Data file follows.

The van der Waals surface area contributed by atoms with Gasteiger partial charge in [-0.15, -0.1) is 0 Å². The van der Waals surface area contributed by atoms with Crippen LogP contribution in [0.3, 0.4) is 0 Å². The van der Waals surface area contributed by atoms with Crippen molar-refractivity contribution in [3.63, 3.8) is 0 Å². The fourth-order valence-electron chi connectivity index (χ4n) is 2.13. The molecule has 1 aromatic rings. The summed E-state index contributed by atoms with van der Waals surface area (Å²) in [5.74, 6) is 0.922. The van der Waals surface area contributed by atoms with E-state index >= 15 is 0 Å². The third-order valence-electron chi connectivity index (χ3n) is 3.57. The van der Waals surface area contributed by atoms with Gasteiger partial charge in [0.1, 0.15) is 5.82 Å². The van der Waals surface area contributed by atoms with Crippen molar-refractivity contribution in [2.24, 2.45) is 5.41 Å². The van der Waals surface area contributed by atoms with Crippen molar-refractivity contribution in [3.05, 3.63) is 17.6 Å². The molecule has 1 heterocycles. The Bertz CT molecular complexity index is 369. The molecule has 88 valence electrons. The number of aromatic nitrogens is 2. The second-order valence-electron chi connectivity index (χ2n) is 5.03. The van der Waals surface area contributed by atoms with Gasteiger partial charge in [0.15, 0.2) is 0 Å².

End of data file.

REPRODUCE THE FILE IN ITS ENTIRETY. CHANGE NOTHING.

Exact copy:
The van der Waals surface area contributed by atoms with Gasteiger partial charge in [-0.15, -0.1) is 0 Å². The van der Waals surface area contributed by atoms with Crippen LogP contribution in [0.3, 0.4) is 0 Å². The van der Waals surface area contributed by atoms with Crippen molar-refractivity contribution in [3.63, 3.8) is 0 Å². The fourth-order valence-electron chi connectivity index (χ4n) is 2.13. The molecule has 1 aromatic rings. The summed E-state index contributed by atoms with van der Waals surface area (Å²) in [5.74, 6) is 0.922. The van der Waals surface area contributed by atoms with E-state index >= 15 is 0 Å². The third-order valence-electron chi connectivity index (χ3n) is 3.57. The van der Waals surface area contributed by atoms with Gasteiger partial charge in [0.1, 0.15) is 5.82 Å². The van der Waals surface area contributed by atoms with Crippen molar-refractivity contribution in [2.24, 2.45) is 5.41 Å². The van der Waals surface area contributed by atoms with Crippen molar-refractivity contribution in [3.05, 3.63) is 17.6 Å². The molecule has 1 heterocycles. The Bertz CT molecular complexity index is 369. The molecule has 88 valence electrons. The number of aromatic nitrogens is 2. The second-order valence-electron chi connectivity index (χ2n) is 5.03. The van der Waals surface area contributed by atoms with Gasteiger partial charge in [0.15, 0.2) is 0 Å².